Serverless, DevOps, NoOps, Canaries


In a footnote to yesterday’s application intimacy post I said:

in time there will be services for provisioning, monitoring and logging, and all that will remain of ‘infrastructure’ will be the config of those services; and since we might treat that config as code then ultimately the NoOps ‘just add code – we’ll take care of the rest’ dream will become a reality. Barring any surprises, that time is likely something in the region of 5 years away.

That came from an extensive conversation with my colleague Simon Wardley on whether NoOps is really a thing. The conversation started at Serverlessconf London where I ended up editorialising the view that Serverless Operations is Not a Solved Problem. It’s worth pointing out a couple of things about my take on Simon’s perspective:

  1. Simon sees DevOps as a label for the (co-evolved) practices emerging from IaaS utilisation, and hence it’s not at the leading edge as we look to a more PaaS/FaaS future.
  2. Simon is a great visionary, so what he expects to come true isn’t the same as what’s actually there right now.

This whole debate was due to come up once again at London CloudCamp on 6 July at an event titled “Serverless and the death of DevOps“. Sadly I’m going to miss CloudCamp this time around, but in the meantime the topic has taken on a life of its own in a post from James Governor:

it’s a fun event and a really vibrant community, but the whole “death of devops” thing really grinds my gears. I blame Simon Wardley. 😉

Whilst not explicitly invoking Gene Kim and the ‘3 Ways’ of DevOps (Flow, Feedback and Continuous Learning by Experimentation); it seems that James and I are on the same page about the ongoing need to apply what manufacturing learned from the 50s onwards to today’s software industry (including Serverless).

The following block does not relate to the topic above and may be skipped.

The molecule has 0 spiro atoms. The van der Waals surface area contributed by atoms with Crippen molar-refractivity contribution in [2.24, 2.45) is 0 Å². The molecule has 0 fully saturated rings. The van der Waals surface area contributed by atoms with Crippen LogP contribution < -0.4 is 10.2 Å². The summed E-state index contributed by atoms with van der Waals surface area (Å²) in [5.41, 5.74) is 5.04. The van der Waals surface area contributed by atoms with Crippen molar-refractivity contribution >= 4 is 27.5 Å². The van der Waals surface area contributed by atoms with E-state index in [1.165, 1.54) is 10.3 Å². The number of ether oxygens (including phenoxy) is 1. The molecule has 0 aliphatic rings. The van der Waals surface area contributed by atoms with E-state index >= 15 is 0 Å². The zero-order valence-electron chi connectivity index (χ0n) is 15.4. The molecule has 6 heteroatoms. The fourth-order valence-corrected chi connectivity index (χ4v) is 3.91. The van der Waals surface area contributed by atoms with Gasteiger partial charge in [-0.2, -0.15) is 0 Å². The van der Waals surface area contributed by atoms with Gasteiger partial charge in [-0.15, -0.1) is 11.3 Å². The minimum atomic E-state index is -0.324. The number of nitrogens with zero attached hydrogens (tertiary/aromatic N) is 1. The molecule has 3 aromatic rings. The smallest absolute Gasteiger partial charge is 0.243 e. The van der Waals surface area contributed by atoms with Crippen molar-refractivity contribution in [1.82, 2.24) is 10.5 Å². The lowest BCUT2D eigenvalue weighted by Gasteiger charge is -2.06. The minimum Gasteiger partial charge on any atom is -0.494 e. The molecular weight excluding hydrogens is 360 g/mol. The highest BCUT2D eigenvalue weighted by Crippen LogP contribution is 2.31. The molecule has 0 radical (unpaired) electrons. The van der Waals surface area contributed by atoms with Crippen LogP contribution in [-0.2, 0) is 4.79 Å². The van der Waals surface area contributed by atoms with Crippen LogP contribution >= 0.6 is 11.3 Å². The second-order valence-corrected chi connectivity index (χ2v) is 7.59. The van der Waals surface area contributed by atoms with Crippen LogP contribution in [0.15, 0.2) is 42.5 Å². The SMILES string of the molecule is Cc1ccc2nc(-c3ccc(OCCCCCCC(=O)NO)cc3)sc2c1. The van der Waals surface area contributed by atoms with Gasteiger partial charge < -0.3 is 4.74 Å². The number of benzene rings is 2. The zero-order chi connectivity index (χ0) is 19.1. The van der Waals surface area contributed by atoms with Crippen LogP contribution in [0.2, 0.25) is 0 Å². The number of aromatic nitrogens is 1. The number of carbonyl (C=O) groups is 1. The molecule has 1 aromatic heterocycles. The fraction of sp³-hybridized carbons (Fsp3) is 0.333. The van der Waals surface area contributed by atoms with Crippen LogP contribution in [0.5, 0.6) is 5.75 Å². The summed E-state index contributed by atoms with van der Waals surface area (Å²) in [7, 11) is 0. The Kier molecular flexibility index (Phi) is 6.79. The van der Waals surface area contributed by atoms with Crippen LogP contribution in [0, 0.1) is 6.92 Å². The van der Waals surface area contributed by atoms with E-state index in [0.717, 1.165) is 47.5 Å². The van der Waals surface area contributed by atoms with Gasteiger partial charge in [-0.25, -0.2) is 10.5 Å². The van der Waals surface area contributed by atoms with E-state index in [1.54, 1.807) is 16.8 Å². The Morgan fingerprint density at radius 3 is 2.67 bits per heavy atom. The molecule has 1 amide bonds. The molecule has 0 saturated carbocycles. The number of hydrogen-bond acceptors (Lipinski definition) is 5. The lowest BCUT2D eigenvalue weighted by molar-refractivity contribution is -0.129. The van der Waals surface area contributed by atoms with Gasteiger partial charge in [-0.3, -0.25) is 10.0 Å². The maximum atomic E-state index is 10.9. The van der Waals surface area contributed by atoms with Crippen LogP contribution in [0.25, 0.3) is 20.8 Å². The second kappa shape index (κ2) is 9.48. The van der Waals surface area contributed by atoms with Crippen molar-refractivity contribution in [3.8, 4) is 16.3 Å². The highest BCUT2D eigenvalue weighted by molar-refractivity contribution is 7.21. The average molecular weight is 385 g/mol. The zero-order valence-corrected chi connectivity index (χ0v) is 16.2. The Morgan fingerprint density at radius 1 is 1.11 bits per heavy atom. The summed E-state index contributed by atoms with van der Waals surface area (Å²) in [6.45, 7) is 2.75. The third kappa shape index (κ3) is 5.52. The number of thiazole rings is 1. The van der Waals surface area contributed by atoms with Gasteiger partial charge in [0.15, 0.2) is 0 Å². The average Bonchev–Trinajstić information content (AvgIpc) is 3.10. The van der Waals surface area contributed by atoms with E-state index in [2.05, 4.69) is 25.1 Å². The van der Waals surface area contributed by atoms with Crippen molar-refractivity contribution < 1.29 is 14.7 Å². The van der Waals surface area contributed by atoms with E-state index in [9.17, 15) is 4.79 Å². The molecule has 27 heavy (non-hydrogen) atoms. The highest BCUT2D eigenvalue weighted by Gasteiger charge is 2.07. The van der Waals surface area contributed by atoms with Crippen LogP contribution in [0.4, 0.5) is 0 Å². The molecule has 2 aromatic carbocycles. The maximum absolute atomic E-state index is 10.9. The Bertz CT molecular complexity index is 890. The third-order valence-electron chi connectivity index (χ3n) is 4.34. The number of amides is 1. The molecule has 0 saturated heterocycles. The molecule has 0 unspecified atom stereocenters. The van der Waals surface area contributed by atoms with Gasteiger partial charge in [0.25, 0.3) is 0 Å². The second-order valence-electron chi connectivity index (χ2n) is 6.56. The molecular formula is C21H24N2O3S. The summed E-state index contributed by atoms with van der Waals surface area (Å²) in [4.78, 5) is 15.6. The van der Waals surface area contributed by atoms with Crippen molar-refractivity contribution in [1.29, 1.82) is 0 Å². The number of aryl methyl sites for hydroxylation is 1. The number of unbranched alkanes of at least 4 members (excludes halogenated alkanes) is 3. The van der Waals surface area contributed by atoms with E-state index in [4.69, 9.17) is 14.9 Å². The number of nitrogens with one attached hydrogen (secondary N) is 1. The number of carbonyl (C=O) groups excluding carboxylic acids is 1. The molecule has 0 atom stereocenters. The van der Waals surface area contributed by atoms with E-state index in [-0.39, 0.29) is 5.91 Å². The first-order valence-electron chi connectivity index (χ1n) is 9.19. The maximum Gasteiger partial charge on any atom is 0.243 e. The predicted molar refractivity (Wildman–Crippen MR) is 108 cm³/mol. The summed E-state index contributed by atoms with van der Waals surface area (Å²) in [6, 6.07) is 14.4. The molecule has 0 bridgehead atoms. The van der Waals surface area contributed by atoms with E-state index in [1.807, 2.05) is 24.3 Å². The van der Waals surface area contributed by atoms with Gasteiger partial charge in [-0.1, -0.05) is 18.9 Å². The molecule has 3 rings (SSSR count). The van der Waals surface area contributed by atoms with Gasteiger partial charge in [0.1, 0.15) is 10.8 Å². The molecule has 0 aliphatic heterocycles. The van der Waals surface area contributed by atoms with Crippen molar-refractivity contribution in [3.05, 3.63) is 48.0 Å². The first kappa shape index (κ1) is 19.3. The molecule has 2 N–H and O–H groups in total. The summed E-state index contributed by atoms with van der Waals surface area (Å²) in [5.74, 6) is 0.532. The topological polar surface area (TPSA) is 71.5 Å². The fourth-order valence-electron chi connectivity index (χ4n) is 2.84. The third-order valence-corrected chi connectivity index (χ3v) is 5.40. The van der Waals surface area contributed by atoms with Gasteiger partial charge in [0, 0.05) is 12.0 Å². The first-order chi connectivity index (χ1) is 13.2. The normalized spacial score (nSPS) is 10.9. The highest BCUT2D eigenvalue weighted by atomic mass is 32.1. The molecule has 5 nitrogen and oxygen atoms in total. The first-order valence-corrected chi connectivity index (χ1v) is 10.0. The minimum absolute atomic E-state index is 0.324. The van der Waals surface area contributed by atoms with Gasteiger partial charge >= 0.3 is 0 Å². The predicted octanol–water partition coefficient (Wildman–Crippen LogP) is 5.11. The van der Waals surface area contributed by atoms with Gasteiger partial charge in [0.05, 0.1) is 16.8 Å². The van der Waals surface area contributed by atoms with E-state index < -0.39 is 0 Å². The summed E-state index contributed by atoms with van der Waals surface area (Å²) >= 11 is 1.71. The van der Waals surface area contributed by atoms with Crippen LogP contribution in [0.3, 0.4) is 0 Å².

Meanwhile Paul Johnston steps in with an excellent comment and follows up with a complete post ‘Serverless is SuperOps‘. In his conclusion Paul says:

Ops becomes your primary task, and Dev becomes a the tool to deliver the custom business logic the system needs.

I think that’s a sentiment born from the fact that (beyond trivial use cases) using Serverless right now is just the opposite of NoOps; the ops part is really hard, and ends up being the majority of the overall effort. There may no longer be a need to worry about VMs and OSes and patching and all of those IaaS concerns (that have in many cases been automated to the point of triviality); but there’s still a need to worry about provisioning, config management, logging and monitoring.

Something that Paul and I dived into recently are some of the issues around testing. Paul suggests ‘The serverless approach to testing is different and may actually be easier‘, but concludes:

we’re currently lacking the testing tools to really drive home the value.—looking forward to when they arrive.

I asked him, “How do you do canarying in Serverless?“, which led to a well thought through response in ‘Serverless and Deployment Issues‘. TL;DR canarying is pretty much impossible right now unless you build your own content router, which is something that’s right up there on the stupid and dangerous list; this is stuff that the platform should do for you.

Things will be better in the future. As Simon keeps pointing out the operational practices will co-evolve with the technologies. Right now Serverless is only being used by the brave pioneers, and behind them will come the settlers and town planners. Those later users won’t come until stuff like canarying has been sorted out, so the scope of what a Functions as a Service (FaaS) platform does will expand, and the effort to make things work will correspondingly contract. In due course it’s possible that if we look at it just right (and squint a bit) we could call that NoOps. Of course to do that we will have had to learn how to encode everything we want to do with provisioning, logging and monitoring into the (infrastructure as code) config management; we will have had to teach the machine (or at least the machine learning behind it) how to care on our behalf. Until then, as Charity Majors says – ‘you can’t outsource caring‘.

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